posted by David on .
You swing one yo-yo around your head in a horizontal circle. Then you swing another yo-yo with twice the mass of the first one, but you don't change the length of the string or the period. How do the tensions in the strings differ?
v the same
r the same
Wait a minute, this horizontal circle does not mean the string is horizontal.
r will not be constant in the real case.
Say string at angle A from vertical.
Then r of circle = R sin A if R is string length
Inward force on mass by string = T sin A
T sin A = m v^2/r = m v^2/(R sin A)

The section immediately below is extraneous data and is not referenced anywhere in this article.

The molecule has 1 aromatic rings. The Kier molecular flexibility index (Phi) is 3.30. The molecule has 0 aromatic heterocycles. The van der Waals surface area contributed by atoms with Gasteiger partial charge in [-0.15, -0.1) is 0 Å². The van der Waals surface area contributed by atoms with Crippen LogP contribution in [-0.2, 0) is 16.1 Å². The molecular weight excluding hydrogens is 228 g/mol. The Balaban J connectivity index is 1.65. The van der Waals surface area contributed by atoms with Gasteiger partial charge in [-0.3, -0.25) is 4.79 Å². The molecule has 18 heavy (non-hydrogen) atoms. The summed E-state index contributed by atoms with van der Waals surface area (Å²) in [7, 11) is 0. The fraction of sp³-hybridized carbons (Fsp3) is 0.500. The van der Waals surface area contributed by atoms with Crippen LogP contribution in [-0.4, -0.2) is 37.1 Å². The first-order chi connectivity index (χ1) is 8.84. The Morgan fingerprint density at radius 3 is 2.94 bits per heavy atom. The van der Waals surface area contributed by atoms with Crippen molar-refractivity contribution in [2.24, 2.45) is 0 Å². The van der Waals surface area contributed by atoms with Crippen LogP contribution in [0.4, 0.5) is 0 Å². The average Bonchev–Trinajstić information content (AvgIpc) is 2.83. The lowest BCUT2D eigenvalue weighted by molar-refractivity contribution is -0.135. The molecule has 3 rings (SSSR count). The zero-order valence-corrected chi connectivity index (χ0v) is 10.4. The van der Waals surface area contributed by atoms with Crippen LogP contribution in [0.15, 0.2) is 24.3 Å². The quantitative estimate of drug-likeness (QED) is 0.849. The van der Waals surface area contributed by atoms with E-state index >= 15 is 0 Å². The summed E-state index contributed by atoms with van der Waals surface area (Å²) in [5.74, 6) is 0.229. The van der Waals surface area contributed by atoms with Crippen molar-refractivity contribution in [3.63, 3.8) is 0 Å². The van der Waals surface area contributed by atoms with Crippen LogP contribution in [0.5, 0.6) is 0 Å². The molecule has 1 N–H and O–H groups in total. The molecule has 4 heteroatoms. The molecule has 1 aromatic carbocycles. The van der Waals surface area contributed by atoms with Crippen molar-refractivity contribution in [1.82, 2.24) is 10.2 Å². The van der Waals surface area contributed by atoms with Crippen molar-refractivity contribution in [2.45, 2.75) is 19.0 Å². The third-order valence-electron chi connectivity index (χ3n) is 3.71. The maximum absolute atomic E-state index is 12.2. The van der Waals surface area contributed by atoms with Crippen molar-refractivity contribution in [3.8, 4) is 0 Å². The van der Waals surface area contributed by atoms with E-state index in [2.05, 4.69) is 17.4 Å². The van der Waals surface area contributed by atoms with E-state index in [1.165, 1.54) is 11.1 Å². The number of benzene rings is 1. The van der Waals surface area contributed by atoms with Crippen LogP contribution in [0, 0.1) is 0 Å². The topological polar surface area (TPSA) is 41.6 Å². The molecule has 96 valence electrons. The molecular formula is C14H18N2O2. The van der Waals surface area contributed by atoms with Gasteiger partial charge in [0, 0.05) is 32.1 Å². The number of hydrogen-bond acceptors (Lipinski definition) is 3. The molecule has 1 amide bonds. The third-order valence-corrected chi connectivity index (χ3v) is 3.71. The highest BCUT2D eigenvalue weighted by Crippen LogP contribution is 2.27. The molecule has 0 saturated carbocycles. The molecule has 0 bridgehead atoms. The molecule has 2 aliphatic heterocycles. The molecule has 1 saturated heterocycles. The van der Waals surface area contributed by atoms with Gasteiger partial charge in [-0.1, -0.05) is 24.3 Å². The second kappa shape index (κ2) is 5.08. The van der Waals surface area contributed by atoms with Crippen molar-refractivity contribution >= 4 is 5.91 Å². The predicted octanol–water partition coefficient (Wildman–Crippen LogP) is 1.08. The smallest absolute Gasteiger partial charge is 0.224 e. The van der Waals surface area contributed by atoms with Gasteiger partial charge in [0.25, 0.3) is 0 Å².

T sin^2 A = m v^2/R
Vertical force on mass by string = T cos A
T cos A = m g
period = p = 2 pi r/v = 2 pi R sin A/v
v = 2 pi R sin A/p
v^2 = 4 pi^2 R^2 sin^2A/p^2
T sin^2 A = m v^2/R = m * 4 pi^2 R^2 sin^2A/p^2
T = m 4 pi^2 R^2/p^2
interesting, if p is the same when you double m you double the tension
I suppose that makes sense in the limit of very slow and hanging just about straight down, the tension is mostly m g and has to be double for twice the mass.
And we already did the limit for very fast, string horizontal also gives twice the tension for twice the mass.
Cute problem !